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Thread: Folding fabric

  1. #26
    Senior Member angelwatcher's Avatar
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    Thanks for all your answers, PineyRiverQuilter--your personal fabric store is fabulous! This is how I want to arrange my fabric.

    I did go to the Dollar Store and picked up kitchen cutting mats, two for a dollar, and because they were 11' x 15", I cut them in thirds, rounded the corners, so they're 5" x 11" now. Six pieces for a dollar! That's a bargain! They're probably not as rigid as the plastic needlepoint canvas, but I was able to fold a two yard plus piece of fabric on it easily. Thanks for that heads up tip. I even bought an extra set of mats to use for chopping in the kitchen!!

  2. #27
    Junior Member Pam G's Avatar
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    Quote Originally Posted by bibiche
    You didn't do anything wrong -- it happens. For small cuts or fabrics I know won't get too ravelly I clip a corner off of each edge. For larger cuts I serge the cut ends to avoid all ravelling. HTH.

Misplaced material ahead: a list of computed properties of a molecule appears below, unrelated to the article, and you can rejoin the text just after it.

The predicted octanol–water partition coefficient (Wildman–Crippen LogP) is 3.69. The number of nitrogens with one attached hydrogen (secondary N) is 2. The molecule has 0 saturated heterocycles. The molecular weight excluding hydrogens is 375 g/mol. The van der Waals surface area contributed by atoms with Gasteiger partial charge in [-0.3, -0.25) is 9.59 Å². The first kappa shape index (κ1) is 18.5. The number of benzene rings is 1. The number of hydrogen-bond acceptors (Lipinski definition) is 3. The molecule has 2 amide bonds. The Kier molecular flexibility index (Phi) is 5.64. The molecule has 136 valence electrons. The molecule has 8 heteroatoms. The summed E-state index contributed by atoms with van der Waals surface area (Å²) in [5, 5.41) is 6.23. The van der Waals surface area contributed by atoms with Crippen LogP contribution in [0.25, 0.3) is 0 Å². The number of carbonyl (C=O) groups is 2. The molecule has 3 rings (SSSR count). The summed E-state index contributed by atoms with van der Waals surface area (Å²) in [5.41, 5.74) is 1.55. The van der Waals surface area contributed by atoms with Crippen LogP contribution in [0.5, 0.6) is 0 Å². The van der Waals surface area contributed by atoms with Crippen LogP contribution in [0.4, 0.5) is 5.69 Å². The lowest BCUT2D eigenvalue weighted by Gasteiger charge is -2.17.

I heard this to and do it to every piece of fabric I wash, not sure why it works but it really does and also I can tell if a fabric has been washed or not...

    triangles cut away from corners = washed
    uncut corners = unwashed

    When I tell people I do this they look at me like I have two heads, but it really does work.

  3. #28
    Member guehlein's Avatar
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    I use pinking shears on the edges of the fabric before I put into washer and there is no fraying, threads or anything.

  4. #29
    Senior Member hokieappmom's Avatar
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    Quote Originally Posted by Pat and pups
    When I bring home new fabric, I wash it, iron it, and wrap it around my ruler to fold it. Then I slip the ruler out and have neatly folded fabric. Then I toss it in a tote so I can't find it later. lol
    I fold mine with my ruler also (6"x 24"), and they are all uniform in size. I store mine on shelves.

  5. #30
    Super Member Oklahoma Suzie's Avatar
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    Quote Originally Posted by Marcia
    I would hate to tell you that the acid free sheet protectors would not harm your fabric, because I am just not sure.....

    You can always use the cardboard to fold the fabric, then remove the cardboard and store your fabric without it. I fold mine without cardboard so that there is a nice folded edge on the front and all pieces are the same size.
    that's what I would do, remove it after folding.

  6. #31
    Baywatch quilter's Avatar